Going into early labour is every pregnant woman’s worst fear.
So when Alison Marriott found herself suddenly in labour at just 28 weeks after experiencing a bleed, emergency staff had little choice but deliver her baby in 15 minutes.
Staff at Pilgrim Hospital, Boston managed to save the life of little Naomi by emergency Cesarean section in time. She was born weighing just 2lb 10oz and her first hat was the size of an apple.
She needed immediate care in an incubator and Mrs Marriott had an agonising week-long wait to hold her daughter for the first time.
Mrs Marriott from Boston, who already had 20-month-old son Caleb with husband Neil, 39, said she almost didn’t seek medical help when she discovered a small amount of bleeding the day before.
She did seek advice and was sent to hospital where she stayed overnight.
But the following morning, she found herself in labour after experiencing a sudden pain.
She said: “It was a bit of an emergency and I was rushed to the labour ward. I was fully dilated and didn’t really have any labour.
“They did a scan and saw one foot going first and the other foot tucked up.
“It’s not the ideal way to give birth and not normal but it’s what was necessary,” she said.
“I was in shock. I came out of shock on the fifth day. I had a sound a like a helicopter in my head for five days.”
When Mrs Marriott came around, she was shown a photograph of her new born baby girl which she says was a “really nice touch” and prepared her for the amount of tubes and wires Naomi had in her.
Mrs Marriott saw Naomi later that day but couldn’t hold her until she was a week old.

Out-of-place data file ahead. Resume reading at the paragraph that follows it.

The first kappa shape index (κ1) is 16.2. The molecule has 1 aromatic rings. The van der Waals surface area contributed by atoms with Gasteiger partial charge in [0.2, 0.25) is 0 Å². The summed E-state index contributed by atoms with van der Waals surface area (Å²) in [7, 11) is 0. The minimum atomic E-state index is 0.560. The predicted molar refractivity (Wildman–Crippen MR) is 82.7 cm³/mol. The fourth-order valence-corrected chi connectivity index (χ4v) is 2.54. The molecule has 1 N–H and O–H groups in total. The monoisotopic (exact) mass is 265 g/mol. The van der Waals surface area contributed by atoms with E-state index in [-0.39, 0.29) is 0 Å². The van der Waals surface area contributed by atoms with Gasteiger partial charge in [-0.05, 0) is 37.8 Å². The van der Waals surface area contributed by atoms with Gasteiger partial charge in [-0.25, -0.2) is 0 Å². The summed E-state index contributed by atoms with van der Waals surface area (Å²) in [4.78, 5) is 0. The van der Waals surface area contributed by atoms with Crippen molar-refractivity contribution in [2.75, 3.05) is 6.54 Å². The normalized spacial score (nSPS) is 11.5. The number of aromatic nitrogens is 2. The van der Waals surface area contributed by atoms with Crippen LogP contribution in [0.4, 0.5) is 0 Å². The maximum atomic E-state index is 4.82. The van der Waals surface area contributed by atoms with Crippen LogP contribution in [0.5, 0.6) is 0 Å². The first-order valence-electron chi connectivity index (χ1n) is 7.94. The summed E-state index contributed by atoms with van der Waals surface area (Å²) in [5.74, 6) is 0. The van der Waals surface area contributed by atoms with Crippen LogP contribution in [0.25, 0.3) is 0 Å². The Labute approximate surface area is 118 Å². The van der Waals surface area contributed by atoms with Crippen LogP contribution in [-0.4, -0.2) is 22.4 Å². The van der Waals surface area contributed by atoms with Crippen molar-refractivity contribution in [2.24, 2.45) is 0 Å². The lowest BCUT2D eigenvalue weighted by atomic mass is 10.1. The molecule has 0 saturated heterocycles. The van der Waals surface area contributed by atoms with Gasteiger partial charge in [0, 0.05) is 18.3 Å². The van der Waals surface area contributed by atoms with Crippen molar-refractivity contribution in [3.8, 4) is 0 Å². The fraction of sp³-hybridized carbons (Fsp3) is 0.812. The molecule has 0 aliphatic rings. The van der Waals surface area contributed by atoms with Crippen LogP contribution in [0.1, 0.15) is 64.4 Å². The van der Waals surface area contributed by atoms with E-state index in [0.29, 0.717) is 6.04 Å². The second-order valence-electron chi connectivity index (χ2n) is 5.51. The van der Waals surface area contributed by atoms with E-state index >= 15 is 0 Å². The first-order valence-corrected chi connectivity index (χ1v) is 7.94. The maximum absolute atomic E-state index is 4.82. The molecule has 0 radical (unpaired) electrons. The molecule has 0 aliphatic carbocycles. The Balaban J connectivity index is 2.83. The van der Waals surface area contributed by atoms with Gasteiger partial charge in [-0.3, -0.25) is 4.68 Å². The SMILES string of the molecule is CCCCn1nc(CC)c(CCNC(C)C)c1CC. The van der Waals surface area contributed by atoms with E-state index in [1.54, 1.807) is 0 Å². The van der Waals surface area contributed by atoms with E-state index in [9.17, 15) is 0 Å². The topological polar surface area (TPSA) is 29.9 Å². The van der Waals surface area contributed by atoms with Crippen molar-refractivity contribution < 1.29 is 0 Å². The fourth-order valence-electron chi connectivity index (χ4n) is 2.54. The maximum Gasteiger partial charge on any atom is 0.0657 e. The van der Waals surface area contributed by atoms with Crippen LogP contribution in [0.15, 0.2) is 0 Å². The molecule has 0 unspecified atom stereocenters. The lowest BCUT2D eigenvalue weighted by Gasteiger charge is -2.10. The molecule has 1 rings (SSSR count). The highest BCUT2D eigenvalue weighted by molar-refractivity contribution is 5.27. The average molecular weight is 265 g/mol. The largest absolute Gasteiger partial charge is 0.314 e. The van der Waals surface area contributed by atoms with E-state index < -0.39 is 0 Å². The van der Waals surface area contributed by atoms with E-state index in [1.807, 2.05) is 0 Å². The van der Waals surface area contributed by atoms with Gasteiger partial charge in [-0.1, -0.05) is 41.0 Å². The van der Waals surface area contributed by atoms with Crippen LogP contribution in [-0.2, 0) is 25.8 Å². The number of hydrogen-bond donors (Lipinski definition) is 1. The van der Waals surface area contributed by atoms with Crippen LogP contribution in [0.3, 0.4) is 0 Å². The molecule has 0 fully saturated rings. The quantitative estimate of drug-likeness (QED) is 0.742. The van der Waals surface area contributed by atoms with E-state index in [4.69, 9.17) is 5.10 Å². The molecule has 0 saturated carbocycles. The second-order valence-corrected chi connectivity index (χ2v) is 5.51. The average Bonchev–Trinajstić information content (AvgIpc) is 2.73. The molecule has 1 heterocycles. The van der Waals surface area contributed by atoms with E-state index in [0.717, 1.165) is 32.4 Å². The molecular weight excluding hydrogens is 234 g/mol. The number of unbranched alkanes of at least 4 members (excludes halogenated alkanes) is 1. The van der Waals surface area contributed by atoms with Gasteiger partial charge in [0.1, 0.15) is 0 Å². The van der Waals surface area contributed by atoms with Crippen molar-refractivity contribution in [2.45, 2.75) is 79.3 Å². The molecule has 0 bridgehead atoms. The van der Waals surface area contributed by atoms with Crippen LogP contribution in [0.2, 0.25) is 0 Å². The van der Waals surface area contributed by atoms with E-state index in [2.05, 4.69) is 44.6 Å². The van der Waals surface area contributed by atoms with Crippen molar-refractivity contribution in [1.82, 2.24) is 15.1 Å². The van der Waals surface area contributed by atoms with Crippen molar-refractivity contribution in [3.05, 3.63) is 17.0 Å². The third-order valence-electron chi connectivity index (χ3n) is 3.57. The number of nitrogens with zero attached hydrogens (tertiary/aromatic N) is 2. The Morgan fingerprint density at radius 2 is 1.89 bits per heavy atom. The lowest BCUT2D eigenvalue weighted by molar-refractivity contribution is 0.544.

But the 40-year-old said the hardest thing about having a premature baby was being separated as Naomi had to be transferred to Kettering Hospital 70 miles away for neonatal care while Mrs Marriott remained in hospital herself.
She said: “That’s probably the worst thing. I was grateful she was alive and without brain damage but she was too ill to be cared for locally and had to go away.
“It’s not ideal and a rare emergency situation.”
When Naomi was two-weeks-old, she was able to return back to Pilgrim Hospital where she stayed until she was eight-weeks-old, before finally going home.
Mrs Marriott said: “It was not expected she would be premature. There was no indication that I had anything to suggest I would have a premature birth. It came out of the blue.
“Prematurity is your worst nightmare. It’s not until you find yourself in that situation, you just don’t know.
“It can be devastating, but she was born quick enough without disability. Not everyone is so lucky.”
But despite what she was going through, Mrs Marriott says the hospital staff were “fantastic”.
And charity, Bliss, which helps premature babies and their families, also provided support.
Bliss provided Mrs Marriott with a package which helped her learn all about prematurity.
Naomi, now three, is still small for her age and her chest is a little weaker, but Mrs Marriott says she is “full of energy” and as “bright as a button”.
World Prematurity Day is today, Friday, November 17 and parents from Boston will meet at 4pm to walk around Boston Stump in aid of premature babies and those who were sadly born too poorly.
Caroline Lee-Davey, chief executive of Bliss, said: “In the UK, one in 13 babies are born prematurely and, along with their families, can face an unpredictable future.
“We need more people to understand the impact that premature birth has so that those who experience it feel like they are not alone.
“Having a premature baby can feel isolating and Bliss is here to support families affected by prematurity.”